Brutality behind bars
- Michael Amherst
- October 4, 2023
I read with interest Bill Keller’s piece on the Americanisation of UK prisons. However, I was surprised there was no mention of sexual violence in prison, often seen as synonymous with the US prison estate.
Years ago, I was told by a researcher on prisons here in the UK that we have a collective state of denial about rape in UK prisons, save for instances so horrific not even prison doctors can ignore the evidence. We can claim not to have a problem, but it’s not worth much if we simply refuse to gather the evidence.
From 2013, I was a commissioner on the Howard League’s Commission on Sex in Prison. One of our underreported findings was that, depending on the definition of sexual violence used, the prevalence of sexual abuse in UK prisons was actually comparable to the rate in the US. This was when using the only study devoted to prison sexual violence then available—a PhD thesis.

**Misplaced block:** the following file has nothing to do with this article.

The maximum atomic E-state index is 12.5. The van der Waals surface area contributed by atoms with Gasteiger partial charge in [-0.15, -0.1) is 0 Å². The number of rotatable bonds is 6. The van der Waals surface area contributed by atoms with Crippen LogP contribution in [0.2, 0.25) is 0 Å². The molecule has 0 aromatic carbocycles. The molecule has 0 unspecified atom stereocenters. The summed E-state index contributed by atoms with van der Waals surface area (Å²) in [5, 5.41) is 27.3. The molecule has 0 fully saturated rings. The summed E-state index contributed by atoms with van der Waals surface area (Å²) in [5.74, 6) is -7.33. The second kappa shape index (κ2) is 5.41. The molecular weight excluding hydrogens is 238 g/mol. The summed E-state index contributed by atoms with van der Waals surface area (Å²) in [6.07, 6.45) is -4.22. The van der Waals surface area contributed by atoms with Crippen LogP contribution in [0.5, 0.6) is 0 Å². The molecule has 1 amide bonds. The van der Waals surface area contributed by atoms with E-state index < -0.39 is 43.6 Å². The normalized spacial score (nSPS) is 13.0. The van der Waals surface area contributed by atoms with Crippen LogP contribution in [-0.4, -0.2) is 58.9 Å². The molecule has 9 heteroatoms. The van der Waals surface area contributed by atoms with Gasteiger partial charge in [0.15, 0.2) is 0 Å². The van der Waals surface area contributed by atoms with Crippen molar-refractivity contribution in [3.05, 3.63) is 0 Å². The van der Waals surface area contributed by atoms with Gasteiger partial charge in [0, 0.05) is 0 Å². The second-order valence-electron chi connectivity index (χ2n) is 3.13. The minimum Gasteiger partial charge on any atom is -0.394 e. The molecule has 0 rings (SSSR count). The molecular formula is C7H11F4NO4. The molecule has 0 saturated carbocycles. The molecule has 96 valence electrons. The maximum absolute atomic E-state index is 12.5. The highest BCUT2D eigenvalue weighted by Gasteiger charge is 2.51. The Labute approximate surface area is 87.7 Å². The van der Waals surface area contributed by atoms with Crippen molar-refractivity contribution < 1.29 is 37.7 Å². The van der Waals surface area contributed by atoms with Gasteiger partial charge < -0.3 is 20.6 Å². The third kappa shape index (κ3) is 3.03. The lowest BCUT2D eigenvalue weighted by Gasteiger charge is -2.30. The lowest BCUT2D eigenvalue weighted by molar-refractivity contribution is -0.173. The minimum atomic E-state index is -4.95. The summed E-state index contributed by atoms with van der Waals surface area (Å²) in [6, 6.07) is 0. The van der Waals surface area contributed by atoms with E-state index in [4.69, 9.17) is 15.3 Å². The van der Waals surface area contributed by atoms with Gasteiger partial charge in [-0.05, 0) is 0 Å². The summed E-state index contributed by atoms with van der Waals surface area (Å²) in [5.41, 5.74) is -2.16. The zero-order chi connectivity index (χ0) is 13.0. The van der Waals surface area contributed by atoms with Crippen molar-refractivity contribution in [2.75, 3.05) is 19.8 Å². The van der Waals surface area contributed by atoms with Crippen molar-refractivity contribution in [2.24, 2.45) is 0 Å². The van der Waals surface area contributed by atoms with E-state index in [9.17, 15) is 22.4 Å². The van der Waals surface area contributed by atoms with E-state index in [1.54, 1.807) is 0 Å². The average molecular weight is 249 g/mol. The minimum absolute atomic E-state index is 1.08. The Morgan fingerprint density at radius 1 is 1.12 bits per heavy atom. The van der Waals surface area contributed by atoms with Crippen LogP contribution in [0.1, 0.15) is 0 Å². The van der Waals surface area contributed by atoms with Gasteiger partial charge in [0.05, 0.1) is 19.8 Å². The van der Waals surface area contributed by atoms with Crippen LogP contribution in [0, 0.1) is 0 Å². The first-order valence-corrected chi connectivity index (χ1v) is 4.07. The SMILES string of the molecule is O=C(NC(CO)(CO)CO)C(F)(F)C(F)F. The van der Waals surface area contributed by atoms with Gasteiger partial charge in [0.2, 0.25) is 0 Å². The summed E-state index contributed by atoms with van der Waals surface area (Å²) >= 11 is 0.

Since then, things in UK prisons have markedly deteriorated. The Guardian recently reported a dramatic increase in reports of rape and sexual assault in English and Welsh prisons, with an elevenfold increase reported to Durham constabulary alone between 2010 and 2018. Yet the UK still lacks comprehensive and regular research dedicated to the issue of sexual violence in prisons, as happens in the US. This is in spite of the US Justice Department offering to share its methodology and research questions with researchers in the UK.
The US Prison Rape Elimination Act of 2003 mandated the collection of data around rape and sexual assault, while Just Detention International (on whose board I used to serve) has demonstrated that sexual violence behind bars is eminently preventable.
When we punish someone by incarcerating them, we take on a duty of care. We fail in that duty when we allow sexual violence to take place. We fail more egregiously when we refuse even to face the extent of the problem.
Posted from Prospect